a2788670674_16.jpgThe eponymously titled album ‘Lucian Johnson+5’ was first released in 2016 and has recently been re-released in Japan on vinal. I have only encountered Johnson performing once or twice as he has spent a lot of time outside of New Zealand. He was born in Wellington, but led an interesting life elsewhere, travelling the world with various innovative bands and living for long periods in Paris. I first encountered him when he toured with ‘The Troubles; a delightfully anarchic folksy ensemble he co-founded along with Scottish Jazz drummer John Rae. After hearing Lucien Johnson+5, I will be paying close attention to his futures offerings.

I became aware of the album’s existence soon after its release, but carelessly lost the Bandcamp access code when I changed computers. I finally regained access, listened and was immediately impressed. This is a mature piece of work with real depth. Given the diversity of experience, the musicians bring to the project that is hardly surprising.  Johnson’s musicianship and compositional abilities are well known – pare him with these five musicians and you get something special. Any project involving Crayford, French, O’Connor, Van Dijk and Callwood is going to grab the attention.

There is a certain mood emanating from this album, a palpable sense of the Iberian Peninsula. It is more than just the track names – it cuts far deeper than that. You will not hear overt Jazz Flamenco or Moorish tunes. You will hear reflective ballads, Latin, hard swing and all with fine arrangements (arrangements which evoke the hay-day of the classic Jazz ensemble). The album warmly invites us to engage, and the deeper we engage the greater the reward. The musicians were clearly onboard with the project and each of them gets a chance to shine. There are many wonderful solos, none that are too long and each solo harnessing to the spirit of the collective. Brilliant musicians all, but with no egos on display.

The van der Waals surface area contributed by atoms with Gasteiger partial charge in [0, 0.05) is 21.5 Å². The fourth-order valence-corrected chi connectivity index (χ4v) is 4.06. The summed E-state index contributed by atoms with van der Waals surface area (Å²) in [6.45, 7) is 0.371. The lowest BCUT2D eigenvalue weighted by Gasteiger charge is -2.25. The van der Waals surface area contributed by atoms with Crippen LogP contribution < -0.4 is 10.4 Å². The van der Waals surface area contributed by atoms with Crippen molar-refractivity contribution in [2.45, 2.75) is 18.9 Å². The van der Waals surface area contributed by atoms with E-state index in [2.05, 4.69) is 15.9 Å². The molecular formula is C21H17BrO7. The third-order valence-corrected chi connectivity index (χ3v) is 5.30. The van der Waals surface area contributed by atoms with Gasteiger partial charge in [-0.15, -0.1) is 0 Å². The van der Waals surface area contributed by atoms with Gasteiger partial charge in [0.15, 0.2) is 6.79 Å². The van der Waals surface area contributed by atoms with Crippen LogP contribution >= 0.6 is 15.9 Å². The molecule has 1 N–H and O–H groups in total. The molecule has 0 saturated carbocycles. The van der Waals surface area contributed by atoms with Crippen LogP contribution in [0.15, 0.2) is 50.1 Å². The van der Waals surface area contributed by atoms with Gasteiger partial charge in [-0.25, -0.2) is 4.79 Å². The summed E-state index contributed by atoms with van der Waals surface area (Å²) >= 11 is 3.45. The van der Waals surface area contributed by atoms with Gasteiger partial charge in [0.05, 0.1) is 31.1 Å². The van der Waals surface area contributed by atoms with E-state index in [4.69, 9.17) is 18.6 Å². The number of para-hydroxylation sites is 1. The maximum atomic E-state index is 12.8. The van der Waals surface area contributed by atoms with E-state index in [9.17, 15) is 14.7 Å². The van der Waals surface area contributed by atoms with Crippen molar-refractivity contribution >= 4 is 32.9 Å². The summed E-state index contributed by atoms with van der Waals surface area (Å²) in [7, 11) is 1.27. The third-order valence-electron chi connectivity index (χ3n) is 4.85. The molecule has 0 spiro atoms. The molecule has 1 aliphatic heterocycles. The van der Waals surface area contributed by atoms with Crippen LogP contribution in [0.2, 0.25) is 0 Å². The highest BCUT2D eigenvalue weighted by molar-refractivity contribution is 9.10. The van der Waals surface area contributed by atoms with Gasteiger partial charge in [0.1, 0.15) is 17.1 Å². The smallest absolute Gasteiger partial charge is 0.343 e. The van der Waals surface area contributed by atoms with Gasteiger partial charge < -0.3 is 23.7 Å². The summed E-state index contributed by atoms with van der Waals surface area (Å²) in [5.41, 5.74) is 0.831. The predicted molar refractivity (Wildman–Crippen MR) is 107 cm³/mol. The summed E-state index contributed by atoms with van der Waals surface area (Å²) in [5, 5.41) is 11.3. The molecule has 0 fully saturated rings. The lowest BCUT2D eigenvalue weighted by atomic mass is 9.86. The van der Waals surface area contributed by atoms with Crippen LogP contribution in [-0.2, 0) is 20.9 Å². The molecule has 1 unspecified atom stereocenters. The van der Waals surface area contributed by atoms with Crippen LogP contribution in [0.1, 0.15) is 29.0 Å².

‘Light Shaft’ has a dancy Latin feel with French and Johnson reacting to Crayford’s rhythmic accenting; Crayford later tying it all together with a masterful solo. ‘El Cid’ is another great tune, again with a Latin American flavour, this time Afro Cuban. The clave aside, it evokes the Reconquista hero perfectly. El Cid’s is a tale well worth the re-telling; especially since modern scholars discovered that his antecedents were actually Moors, the very people he fought with such evangelistic fervour – a modern parable. ‘Zapata’ is another delightful tune and with plenty of meat on the bone.  It opens with O’Connor beating out a Krupa like rhythm on the toms, the ensemble comes in next, navigating a skillfully arranged head with nimble ease. Van Dijk and Crawford follow with stunning solos, but everyone is superb. This is a great piece of ensemble playing and above all it is fun. Here is Zapata:

My favourite from the album is ‘Asturias’. This track has a thoughtful quality and as many layers as a ripe onion. In spite of being a sextet, the ensemble sounds like a nonet at times – capturing the vibe of 50’s Gil Evans. This lies mainly in the skillful writing, as space and texture are maximised. The rich voicings of the horn line are also of importance, as they somehow manage to convey substance and airiness at the same time. Nick Van Dijk in particular, utilising the opportunity to shine through. Crayford and Callwood also have essential roles – Crayford creating a strumming effect, as Callwood did in the opening bars. Asturias is a region of northwestern Spain and also a Flamenco guitar style (a style often adapted to other instruments). Albeniz wrote in this style in the 19th century,  The melody over a strummed pedal chord (the thumb playing the melody line).

When we listen to evocative music, we bring our imagination to the experience. Whether intended by Johnson or not, this album took me back to Spain. I have travelled extensively in Andalucia and rekindling those memories through this music was a pleasure. The artwork is also superb and that is credited to George Johnson. The best place to source this album is on Bandcamp or via the Lucien Johnson website. lucienjohnson5.bandcamp.com